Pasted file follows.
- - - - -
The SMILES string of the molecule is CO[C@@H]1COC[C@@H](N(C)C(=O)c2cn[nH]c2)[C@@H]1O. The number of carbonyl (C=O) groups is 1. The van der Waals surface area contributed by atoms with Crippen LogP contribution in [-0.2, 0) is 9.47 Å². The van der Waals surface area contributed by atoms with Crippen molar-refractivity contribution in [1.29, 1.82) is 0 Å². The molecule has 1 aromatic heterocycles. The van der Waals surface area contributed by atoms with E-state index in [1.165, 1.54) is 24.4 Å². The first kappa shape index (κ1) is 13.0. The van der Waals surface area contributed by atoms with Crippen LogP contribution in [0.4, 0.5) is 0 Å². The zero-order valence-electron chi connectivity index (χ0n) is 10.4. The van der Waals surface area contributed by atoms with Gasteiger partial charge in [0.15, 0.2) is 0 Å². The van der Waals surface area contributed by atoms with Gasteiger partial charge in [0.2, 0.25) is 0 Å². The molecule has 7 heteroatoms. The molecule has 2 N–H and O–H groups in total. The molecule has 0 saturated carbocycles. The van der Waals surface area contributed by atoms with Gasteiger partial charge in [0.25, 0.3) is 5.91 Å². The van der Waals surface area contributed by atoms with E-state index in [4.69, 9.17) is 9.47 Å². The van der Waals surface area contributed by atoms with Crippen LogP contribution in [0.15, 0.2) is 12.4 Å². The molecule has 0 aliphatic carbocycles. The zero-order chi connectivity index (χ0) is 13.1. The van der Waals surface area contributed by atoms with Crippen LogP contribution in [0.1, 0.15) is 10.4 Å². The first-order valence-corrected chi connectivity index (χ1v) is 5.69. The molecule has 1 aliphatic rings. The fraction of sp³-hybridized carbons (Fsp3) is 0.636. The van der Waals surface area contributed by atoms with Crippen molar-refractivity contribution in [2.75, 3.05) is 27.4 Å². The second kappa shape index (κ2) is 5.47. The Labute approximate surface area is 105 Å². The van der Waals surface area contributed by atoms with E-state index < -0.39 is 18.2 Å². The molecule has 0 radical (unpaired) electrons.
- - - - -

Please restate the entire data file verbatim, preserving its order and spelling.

The SMILES string of the molecule is CO[C@@H]1COC[C@@H](N(C)C(=O)c2cn[nH]c2)[C@@H]1O. The number of carbonyl (C=O) groups is 1. The van der Waals surface area contributed by atoms with Crippen LogP contribution in [-0.2, 0) is 9.47 Å². The van der Waals surface area contributed by atoms with Crippen molar-refractivity contribution in [1.29, 1.82) is 0 Å². The molecule has 1 aromatic heterocycles. The van der Waals surface area contributed by atoms with E-state index in [1.165, 1.54) is 24.4 Å². The first kappa shape index (κ1) is 13.0. The van der Waals surface area contributed by atoms with Crippen LogP contribution in [0.4, 0.5) is 0 Å². The zero-order valence-electron chi connectivity index (χ0n) is 10.4. The van der Waals surface area contributed by atoms with Gasteiger partial charge in [0.15, 0.2) is 0 Å². The van der Waals surface area contributed by atoms with Gasteiger partial charge in [0.2, 0.25) is 0 Å². The molecule has 7 heteroatoms. The molecule has 2 N–H and O–H groups in total. The molecule has 0 saturated carbocycles. The van der Waals surface area contributed by atoms with Gasteiger partial charge in [0.25, 0.3) is 5.91 Å². The van der Waals surface area contributed by atoms with E-state index in [4.69, 9.17) is 9.47 Å². The van der Waals surface area contributed by atoms with Crippen LogP contribution in [0.15, 0.2) is 12.4 Å². The molecule has 0 aliphatic carbocycles. The zero-order chi connectivity index (χ0) is 13.1. The van der Waals surface area contributed by atoms with Crippen LogP contribution in [0.1, 0.15) is 10.4 Å². The first-order valence-corrected chi connectivity index (χ1v) is 5.69. The molecule has 1 aliphatic rings. The fraction of sp³-hybridized carbons (Fsp3) is 0.636. The van der Waals surface area contributed by atoms with Crippen molar-refractivity contribution in [2.75, 3.05) is 27.4 Å². The second kappa shape index (κ2) is 5.47. The Labute approximate surface area is 105 Å². The van der Waals surface area contributed by atoms with E-state index < -0.39 is 18.2 Å². The molecule has 0 radical (unpaired) electrons.